Local authorities demanding payment of services in foreign currency should deliver quality services in order to encourage residents to pay.
Some councils have started billing residents in United States Dollars (USD) despite the government insisting that bills should be paid using the local Zimbabwean currency.
Contributing to a discussion on This Morning on Asakhe on the payment of council bills using foreign currency, participants said local authorities need to give confidence to ratepayers that their financial resources are put to good use.
“I feel council is not doing enough in terms of informing people, disseminating information around payment of bills and everything because we need an improved service coming from the council,” said a participant who identified himself as Mdluli.
Mdluli said local authorities also need to engage residents and educate them about the importance of paying bills.
“When local authorities engage in dissemination of information, educating people, the advantage is of people paying their bills on time, it brings awareness to the residents,” he said.
“At the end of the day whether USD or whatever currency in terms of payment, I think it becomes secondary, we need to look at the primary facets, the challenges that are facing local authorities and how best to deal with them. If it’s a human resource problem or it’s a problem of lack of accountability or it’s a problem of red taps, those are the issues that need to be first tackled because if we do not tackle those, even if we pay in USD, council will still inflate those bills at the end of the day ,” said Mdluli.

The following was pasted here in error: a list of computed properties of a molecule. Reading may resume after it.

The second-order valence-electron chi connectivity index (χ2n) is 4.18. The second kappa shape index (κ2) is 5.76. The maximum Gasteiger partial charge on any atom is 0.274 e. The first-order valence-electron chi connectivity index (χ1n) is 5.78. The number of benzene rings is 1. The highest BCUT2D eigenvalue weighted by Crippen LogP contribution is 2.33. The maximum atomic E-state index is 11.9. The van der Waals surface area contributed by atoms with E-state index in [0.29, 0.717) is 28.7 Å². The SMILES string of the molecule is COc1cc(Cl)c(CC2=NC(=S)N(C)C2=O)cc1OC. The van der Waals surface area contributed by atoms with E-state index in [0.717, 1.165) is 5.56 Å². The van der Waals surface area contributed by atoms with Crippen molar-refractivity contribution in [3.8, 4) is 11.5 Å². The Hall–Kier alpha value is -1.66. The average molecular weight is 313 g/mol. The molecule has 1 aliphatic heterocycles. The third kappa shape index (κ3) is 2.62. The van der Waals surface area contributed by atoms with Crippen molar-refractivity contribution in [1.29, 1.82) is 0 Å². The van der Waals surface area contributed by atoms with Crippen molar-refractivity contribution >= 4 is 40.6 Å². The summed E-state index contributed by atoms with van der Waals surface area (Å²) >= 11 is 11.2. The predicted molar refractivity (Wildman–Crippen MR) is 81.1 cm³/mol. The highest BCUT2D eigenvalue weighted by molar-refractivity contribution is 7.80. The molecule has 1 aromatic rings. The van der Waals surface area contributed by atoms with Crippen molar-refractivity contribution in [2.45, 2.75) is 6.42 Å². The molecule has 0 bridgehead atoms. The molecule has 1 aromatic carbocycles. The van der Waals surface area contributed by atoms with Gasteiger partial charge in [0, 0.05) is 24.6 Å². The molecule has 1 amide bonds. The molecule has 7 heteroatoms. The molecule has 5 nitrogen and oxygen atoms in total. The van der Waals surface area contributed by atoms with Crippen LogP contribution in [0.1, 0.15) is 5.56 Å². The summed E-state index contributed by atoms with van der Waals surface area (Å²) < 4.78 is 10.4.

Another participant, however, said there is a need for service delivery which gives value.
“The thing is you don’t enhance service delivery with overpricing, you need to have a service delivery that gives value, value that actually is determined by the value of the currency, not by command,” he said.
He said the action system used by the local authority is inflating the value of the local currency.
“It’s like a dollar means nothing when you compare it to the bond. We can’t have the whole country whereby people are paid in Zimbabwean bond, yet they are expected to pay for service delivery with USD. Where do they get the money, how does that make sense at the end of the day, where are they getting the money to pay for those services.”
In addition, Douglas Mandaza said there is a need to ask the Members of Parliament to raise the issue of the government paying their debts to local authorities.
“Few city councils were mentioning that the government actually owes them a lot of money and it hasn’t been paid for a number of years, the schools, the government departments, if that money was actually paid to the city council, would be able to actually run some different services.”
“We actually need that conversation going with our members of parliament, putting the government to task, especially Mthuli Ncube who is responsible for paying the city council those money, and being able to give what is due to the city council so the residents can have decent services,” said Mandaza.